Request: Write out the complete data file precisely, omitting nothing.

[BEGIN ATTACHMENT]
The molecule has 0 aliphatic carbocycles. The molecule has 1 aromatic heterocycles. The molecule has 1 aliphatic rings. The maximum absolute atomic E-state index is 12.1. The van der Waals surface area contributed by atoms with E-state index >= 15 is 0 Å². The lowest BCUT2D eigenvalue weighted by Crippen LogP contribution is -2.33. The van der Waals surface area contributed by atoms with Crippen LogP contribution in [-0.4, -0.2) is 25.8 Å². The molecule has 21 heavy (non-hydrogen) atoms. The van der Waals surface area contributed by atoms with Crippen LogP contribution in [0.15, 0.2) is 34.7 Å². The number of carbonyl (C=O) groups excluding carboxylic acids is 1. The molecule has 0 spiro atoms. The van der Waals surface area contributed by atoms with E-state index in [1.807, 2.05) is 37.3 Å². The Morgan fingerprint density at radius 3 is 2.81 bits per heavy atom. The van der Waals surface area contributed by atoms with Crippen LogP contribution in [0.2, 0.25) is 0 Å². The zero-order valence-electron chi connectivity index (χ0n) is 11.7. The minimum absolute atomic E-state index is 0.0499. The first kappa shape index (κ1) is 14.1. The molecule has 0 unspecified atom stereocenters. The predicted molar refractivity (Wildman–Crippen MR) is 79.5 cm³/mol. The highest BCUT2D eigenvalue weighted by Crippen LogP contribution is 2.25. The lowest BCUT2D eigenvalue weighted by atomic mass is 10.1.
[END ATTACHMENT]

The molecule has 0 aliphatic carbocycles. The molecule has 1 aromatic heterocycles. The molecule has 1 aliphatic rings. The maximum absolute atomic E-state index is 12.1. The van der Waals surface area contributed by atoms with E-state index >= 15 is 0 Å². The lowest BCUT2D eigenvalue weighted by Crippen LogP contribution is -2.33. The van der Waals surface area contributed by atoms with Crippen LogP contribution in [-0.4, -0.2) is 25.8 Å². The molecule has 21 heavy (non-hydrogen) atoms. The van der Waals surface area contributed by atoms with Crippen LogP contribution in [0.15, 0.2) is 34.7 Å². The number of carbonyl (C=O) groups excluding carboxylic acids is 1. The molecule has 0 spiro atoms. The van der Waals surface area contributed by atoms with E-state index in [1.807, 2.05) is 37.3 Å². The Morgan fingerprint density at radius 3 is 2.81 bits per heavy atom. The van der Waals surface area contributed by atoms with Crippen LogP contribution in [0.2, 0.25) is 0 Å². The zero-order valence-electron chi connectivity index (χ0n) is 11.7. The minimum absolute atomic E-state index is 0.0499. The first kappa shape index (κ1) is 14.1. The molecule has 0 unspecified atom stereocenters. The predicted molar refractivity (Wildman–Crippen MR) is 79.5 cm³/mol. The highest BCUT2D eigenvalue weighted by Crippen LogP contribution is 2.25. The lowest BCUT2D eigenvalue weighted by atomic mass is 10.1.